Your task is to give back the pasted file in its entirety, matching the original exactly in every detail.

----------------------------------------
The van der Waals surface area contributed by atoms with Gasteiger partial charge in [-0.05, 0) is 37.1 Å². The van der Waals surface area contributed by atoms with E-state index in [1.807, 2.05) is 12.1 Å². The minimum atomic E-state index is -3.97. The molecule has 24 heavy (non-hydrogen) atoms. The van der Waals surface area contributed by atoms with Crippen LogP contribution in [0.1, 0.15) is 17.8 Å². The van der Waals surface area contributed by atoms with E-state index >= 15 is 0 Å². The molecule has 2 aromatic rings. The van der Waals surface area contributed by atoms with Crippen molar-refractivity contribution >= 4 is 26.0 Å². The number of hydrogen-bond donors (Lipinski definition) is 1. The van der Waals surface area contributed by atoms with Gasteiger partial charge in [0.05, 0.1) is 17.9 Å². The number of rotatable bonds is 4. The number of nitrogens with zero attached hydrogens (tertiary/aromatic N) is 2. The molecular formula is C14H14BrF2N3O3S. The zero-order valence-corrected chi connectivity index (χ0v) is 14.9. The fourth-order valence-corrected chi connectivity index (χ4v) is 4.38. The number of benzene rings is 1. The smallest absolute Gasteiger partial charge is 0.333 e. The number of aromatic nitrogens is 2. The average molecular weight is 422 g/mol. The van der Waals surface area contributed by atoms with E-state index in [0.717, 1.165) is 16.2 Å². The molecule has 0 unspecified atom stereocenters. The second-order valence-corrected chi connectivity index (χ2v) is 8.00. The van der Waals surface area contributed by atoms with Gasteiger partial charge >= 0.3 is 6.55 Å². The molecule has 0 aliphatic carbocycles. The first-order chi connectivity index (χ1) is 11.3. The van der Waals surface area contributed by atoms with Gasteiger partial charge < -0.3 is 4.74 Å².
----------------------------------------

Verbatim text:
The van der Waals surface area contributed by atoms with Gasteiger partial charge in [-0.05, 0) is 37.1 Å². The van der Waals surface area contributed by atoms with E-state index in [1.807, 2.05) is 12.1 Å². The minimum atomic E-state index is -3.97. The molecule has 24 heavy (non-hydrogen) atoms. The van der Waals surface area contributed by atoms with Crippen LogP contribution in [0.1, 0.15) is 17.8 Å². The van der Waals surface area contributed by atoms with E-state index >= 15 is 0 Å². The molecule has 2 aromatic rings. The van der Waals surface area contributed by atoms with Crippen molar-refractivity contribution >= 4 is 26.0 Å². The number of hydrogen-bond donors (Lipinski definition) is 1. The van der Waals surface area contributed by atoms with Gasteiger partial charge in [0.05, 0.1) is 17.9 Å². The number of rotatable bonds is 4. The number of nitrogens with zero attached hydrogens (tertiary/aromatic N) is 2. The molecular formula is C14H14BrF2N3O3S. The zero-order valence-corrected chi connectivity index (χ0v) is 14.9. The fourth-order valence-corrected chi connectivity index (χ4v) is 4.38. The number of benzene rings is 1. The smallest absolute Gasteiger partial charge is 0.333 e. The number of aromatic nitrogens is 2. The average molecular weight is 422 g/mol. The van der Waals surface area contributed by atoms with E-state index in [0.717, 1.165) is 16.2 Å². The molecule has 0 unspecified atom stereocenters. The second-order valence-corrected chi connectivity index (χ2v) is 8.00. The van der Waals surface area contributed by atoms with Gasteiger partial charge >= 0.3 is 6.55 Å². The molecule has 0 aliphatic carbocycles. The first-order chi connectivity index (χ1) is 11.3. The van der Waals surface area contributed by atoms with Gasteiger partial charge < -0.3 is 4.74 Å².